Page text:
• One review concluded, current evidence appears to indicate participation in moderate to vigorous exercise during pregnancy may enhance birth weight, with caution that vigorous exercise could result in lighter offspring.
  • A prospective study of more than 800 pregnant women found that the babies of those who expended a mean of 2,000 calories/week in leisure time physical activity were significantly heavier at birth than those of non-exercisers.

 Pregnant Exercisers Benefits

  • Most pregnant women restrict their mobility and their participation in routine activities, but studies have provided that daily exercise programs can reduce chances of miscarriage by 40%
  • Moderate exercise such as walking, running, and cycling can prevent pregnancy induced hypertension
  • Women who started exercise early in pregnancy, their placenta grew a third faster in mid-pregnancy and had about 15% more blood vessels and surface area at term.
  • Exercise can also prevent early onset labor, premature rupture of membranes, and can even help shorten the duration of labor.
  • A study showed that women who exercised during pregnancy felt better during the first trimester that those who did not exercise as exercise acts in concert with pregnancy to increase heart rate, stroke volume, and cardiac output.
  • It has been observed that exercise during pregnancy helps mothers to loose pregnancy weight faster; it decreases aches and pains associated with pregnancy; reduces severe trauma from episiotomies and also reduces the number of caesarean sections.
  • A study of chances in lung function tests during pregnancy have shown that women who were engaged in daily exercise programs developed adaptive changes in lung functions in the antenatal period.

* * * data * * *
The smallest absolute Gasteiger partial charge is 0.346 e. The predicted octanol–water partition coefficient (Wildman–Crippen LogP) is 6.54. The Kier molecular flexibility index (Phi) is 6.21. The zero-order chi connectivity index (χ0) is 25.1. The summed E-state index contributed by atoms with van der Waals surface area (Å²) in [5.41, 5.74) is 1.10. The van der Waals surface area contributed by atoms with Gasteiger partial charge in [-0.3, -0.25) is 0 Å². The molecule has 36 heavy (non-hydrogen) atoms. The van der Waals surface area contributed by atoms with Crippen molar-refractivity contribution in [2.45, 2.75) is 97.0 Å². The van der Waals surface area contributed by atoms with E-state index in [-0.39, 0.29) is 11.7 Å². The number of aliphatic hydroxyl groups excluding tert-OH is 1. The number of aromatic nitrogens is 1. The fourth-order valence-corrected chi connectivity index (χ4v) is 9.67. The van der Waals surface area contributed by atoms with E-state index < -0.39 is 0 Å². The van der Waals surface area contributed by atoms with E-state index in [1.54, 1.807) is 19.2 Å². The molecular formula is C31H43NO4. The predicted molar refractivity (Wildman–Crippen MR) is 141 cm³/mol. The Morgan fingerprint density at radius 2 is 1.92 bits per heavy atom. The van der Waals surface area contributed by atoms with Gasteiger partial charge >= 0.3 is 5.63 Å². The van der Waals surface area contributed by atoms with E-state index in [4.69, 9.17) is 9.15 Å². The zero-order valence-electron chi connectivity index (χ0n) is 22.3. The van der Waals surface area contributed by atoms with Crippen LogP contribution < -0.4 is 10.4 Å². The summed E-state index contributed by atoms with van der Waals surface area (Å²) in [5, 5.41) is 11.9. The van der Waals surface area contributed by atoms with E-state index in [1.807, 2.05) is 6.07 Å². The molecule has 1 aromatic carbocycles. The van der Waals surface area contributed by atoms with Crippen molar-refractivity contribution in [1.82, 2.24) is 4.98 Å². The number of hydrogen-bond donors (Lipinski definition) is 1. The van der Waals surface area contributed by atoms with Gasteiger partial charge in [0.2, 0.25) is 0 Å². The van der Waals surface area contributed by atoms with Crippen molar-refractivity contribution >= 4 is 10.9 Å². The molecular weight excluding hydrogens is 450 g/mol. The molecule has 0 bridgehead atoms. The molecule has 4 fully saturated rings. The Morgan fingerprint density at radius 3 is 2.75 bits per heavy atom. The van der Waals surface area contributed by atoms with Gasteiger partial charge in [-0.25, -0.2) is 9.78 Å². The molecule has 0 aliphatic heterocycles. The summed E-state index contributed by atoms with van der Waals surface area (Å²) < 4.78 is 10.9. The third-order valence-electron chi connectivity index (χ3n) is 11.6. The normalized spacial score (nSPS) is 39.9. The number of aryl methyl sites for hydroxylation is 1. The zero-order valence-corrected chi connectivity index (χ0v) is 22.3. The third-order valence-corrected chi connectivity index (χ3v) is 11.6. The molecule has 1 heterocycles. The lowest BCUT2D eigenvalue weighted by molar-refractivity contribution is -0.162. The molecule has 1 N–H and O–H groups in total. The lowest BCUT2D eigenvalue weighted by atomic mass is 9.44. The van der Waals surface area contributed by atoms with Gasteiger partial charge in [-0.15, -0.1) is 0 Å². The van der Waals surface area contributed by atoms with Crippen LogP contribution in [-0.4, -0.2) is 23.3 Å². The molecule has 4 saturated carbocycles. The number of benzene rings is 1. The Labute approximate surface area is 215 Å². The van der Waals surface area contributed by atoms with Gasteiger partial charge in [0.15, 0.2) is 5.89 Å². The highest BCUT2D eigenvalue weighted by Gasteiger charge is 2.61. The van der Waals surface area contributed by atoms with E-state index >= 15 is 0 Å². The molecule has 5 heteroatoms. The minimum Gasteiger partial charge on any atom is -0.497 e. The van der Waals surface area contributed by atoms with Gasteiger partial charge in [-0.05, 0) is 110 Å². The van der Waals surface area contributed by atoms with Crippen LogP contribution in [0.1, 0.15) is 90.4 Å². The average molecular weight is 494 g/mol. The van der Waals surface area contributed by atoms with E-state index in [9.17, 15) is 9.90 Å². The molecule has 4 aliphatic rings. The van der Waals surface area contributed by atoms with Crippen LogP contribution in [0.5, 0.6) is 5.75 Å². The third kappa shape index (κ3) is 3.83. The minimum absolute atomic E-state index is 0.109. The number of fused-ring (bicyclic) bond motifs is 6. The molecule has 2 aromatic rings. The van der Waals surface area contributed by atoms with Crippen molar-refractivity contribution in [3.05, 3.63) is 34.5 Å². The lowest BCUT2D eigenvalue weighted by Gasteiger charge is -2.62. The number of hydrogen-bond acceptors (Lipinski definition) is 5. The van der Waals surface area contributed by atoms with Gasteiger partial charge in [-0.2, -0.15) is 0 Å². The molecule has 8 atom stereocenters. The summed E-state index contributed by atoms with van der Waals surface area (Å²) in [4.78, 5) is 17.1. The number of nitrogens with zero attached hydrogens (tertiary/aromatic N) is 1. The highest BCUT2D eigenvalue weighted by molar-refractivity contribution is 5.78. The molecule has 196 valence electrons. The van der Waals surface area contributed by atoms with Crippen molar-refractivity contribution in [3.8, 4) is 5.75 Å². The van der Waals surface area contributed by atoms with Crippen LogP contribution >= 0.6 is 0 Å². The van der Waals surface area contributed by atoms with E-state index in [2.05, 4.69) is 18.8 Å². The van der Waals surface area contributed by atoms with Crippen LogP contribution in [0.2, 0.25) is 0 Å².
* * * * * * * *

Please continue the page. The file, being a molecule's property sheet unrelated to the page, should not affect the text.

• Lesser weight gain and fat retention; improved attitude and mental state; easier and less complicated labor and quick recovery are among the other advantages of exercise during pregnancy.

 General Precautions

  • All pregnant women, regardless of fitness level, should take precautions against dehydration and hyperthermia.
  • Avoid exertion in hot, humid environments
  • Drink fluids before, during, and after exercise
  • To avoid compromising fetal growth, caloric intake must be adequate to meet the combined demands of pregnancy (additional 300 calories /day) and exercise (additional 100 calories /mile).
  • Studies do reveal that there are no known added benefits, and more potential complications with vigorous exertion.  Oxygen consumption during pregnancy is higher during pregnancy, limiting the ability to perform higher intensity tasks.
  • Regular exercisers need to be advised to heed signs of fatigue and curtail workouts short of exhaustion to reduce potential risk of hypoglycemia.
  • According to American College of Gynecology guidelines, careful evaluation should be done to determine if exercise is appropriate for pregnant women who have cardiac disease or restrictive lung disease.
  • Participation in sports, volleyball/tennis, or any activity with the potential for causing abdominal trauma should be avoided.
  • Exercise during the first few days of exposure to high altitude is also not recommended due to the reduced availability of oxygen.

Warnings Signs to stop exercise and seek medical attention

  • Excessive fatigue
  • Pain in the back or pubic area
  • Dizziness
  • Shortness of breath
  • Palpitation
  • Decreased fetal movement
  • Persistent contractions
  • Rupture of membranes
  • Vaginal bleeding

References

ClappJF 3rd, Simonian s, Lopez B.  The One Year morphometric and neurodevelopment outcome of the offspring of women who continued to exercise regularly throughout pregnancy. AM J Gynecol 1998; 178:594-99

 Clarke, Michael. The Benefits of Running While Pregnant. Active.com Copyright © 2013  HYPERLINK “http://www.activenetwork.com/” \o “Active Network | activenetwork.com” Active Network, Inc.

Pivarnik J. Potential Effects of maternal physical activity on birth weight: brief review. Med Sci Sports Exerc 1998; 30:400-6.

S.A. Faziani.  Protocols for Exercise During Pregnancy. Journal of Pakistan Medical Association. April, 2004.